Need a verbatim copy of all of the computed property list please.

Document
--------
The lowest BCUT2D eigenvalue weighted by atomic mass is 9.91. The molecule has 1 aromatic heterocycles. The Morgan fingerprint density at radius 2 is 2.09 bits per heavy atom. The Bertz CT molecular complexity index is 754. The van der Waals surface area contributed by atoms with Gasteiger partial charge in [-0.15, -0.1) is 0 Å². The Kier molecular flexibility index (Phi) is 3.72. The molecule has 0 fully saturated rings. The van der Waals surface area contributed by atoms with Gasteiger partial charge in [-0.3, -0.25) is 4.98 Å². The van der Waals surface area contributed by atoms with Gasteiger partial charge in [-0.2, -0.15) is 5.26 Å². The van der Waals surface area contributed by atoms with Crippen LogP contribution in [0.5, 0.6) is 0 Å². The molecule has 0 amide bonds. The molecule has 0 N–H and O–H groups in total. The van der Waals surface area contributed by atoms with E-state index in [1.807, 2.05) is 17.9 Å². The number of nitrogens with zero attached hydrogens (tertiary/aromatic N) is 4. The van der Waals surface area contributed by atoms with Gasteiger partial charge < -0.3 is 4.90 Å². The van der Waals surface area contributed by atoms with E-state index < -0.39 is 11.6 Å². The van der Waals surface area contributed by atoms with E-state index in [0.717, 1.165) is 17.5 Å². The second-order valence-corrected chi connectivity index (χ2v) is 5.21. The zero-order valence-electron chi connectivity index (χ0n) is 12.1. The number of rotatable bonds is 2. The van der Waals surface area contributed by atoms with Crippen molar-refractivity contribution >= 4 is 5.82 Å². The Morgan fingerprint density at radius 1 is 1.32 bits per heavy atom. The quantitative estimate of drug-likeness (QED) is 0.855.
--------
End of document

The lowest BCUT2D eigenvalue weighted by atomic mass is 9.91. The molecule has 1 aromatic heterocycles. The Morgan fingerprint density at radius 2 is 2.09 bits per heavy atom. The Bertz CT molecular complexity index is 754. The van der Waals surface area contributed by atoms with Gasteiger partial charge in [-0.15, -0.1) is 0 Å². The Kier molecular flexibility index (Phi) is 3.72. The molecule has 0 fully saturated rings. The van der Waals surface area contributed by atoms with Gasteiger partial charge in [-0.3, -0.25) is 4.98 Å². The van der Waals surface area contributed by atoms with Gasteiger partial charge in [-0.2, -0.15) is 5.26 Å². The van der Waals surface area contributed by atoms with Crippen LogP contribution in [0.5, 0.6) is 0 Å². The molecule has 0 amide bonds. The molecule has 0 N–H and O–H groups in total. The van der Waals surface area contributed by atoms with E-state index in [1.807, 2.05) is 17.9 Å². The number of nitrogens with zero attached hydrogens (tertiary/aromatic N) is 4. The van der Waals surface area contributed by atoms with Gasteiger partial charge < -0.3 is 4.90 Å². The van der Waals surface area contributed by atoms with E-state index < -0.39 is 11.6 Å². The van der Waals surface area contributed by atoms with E-state index in [0.717, 1.165) is 17.5 Å². The second-order valence-corrected chi connectivity index (χ2v) is 5.21. The zero-order valence-electron chi connectivity index (χ0n) is 12.1. The number of rotatable bonds is 2. The van der Waals surface area contributed by atoms with Crippen molar-refractivity contribution >= 4 is 5.82 Å². The Morgan fingerprint density at radius 1 is 1.32 bits per heavy atom. The quantitative estimate of drug-likeness (QED) is 0.855.